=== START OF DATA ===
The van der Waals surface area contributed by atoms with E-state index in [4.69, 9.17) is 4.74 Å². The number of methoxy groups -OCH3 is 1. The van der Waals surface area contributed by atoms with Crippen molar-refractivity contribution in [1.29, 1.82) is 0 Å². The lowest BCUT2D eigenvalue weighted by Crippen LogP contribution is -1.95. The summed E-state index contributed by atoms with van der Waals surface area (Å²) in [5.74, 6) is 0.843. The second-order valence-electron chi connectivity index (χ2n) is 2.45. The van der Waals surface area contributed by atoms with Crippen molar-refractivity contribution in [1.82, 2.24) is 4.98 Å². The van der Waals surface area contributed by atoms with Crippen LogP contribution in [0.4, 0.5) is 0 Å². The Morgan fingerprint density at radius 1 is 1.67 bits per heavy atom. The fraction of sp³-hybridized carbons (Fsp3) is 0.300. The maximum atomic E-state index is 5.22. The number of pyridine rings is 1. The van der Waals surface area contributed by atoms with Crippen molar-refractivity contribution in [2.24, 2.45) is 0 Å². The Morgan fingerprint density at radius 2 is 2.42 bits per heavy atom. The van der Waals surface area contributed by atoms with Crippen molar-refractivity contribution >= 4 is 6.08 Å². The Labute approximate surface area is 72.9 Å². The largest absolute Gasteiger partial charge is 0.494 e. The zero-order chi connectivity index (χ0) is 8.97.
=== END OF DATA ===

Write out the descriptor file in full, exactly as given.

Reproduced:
The van der Waals surface area contributed by atoms with E-state index in [4.69, 9.17) is 4.74 Å². The number of methoxy groups -OCH3 is 1. The van der Waals surface area contributed by atoms with Crippen molar-refractivity contribution in [1.29, 1.82) is 0 Å². The lowest BCUT2D eigenvalue weighted by Crippen LogP contribution is -1.95. The summed E-state index contributed by atoms with van der Waals surface area (Å²) in [5.74, 6) is 0.843. The second-order valence-electron chi connectivity index (χ2n) is 2.45. The van der Waals surface area contributed by atoms with Crippen molar-refractivity contribution in [1.82, 2.24) is 4.98 Å². The van der Waals surface area contributed by atoms with Crippen LogP contribution in [0.4, 0.5) is 0 Å². The Morgan fingerprint density at radius 1 is 1.67 bits per heavy atom. The fraction of sp³-hybridized carbons (Fsp3) is 0.300. The maximum atomic E-state index is 5.22. The number of pyridine rings is 1. The van der Waals surface area contributed by atoms with Crippen molar-refractivity contribution in [2.24, 2.45) is 0 Å². The Morgan fingerprint density at radius 2 is 2.42 bits per heavy atom. The van der Waals surface area contributed by atoms with Crippen molar-refractivity contribution >= 4 is 6.08 Å². The Labute approximate surface area is 72.9 Å². The largest absolute Gasteiger partial charge is 0.494 e. The zero-order chi connectivity index (χ0) is 8.97.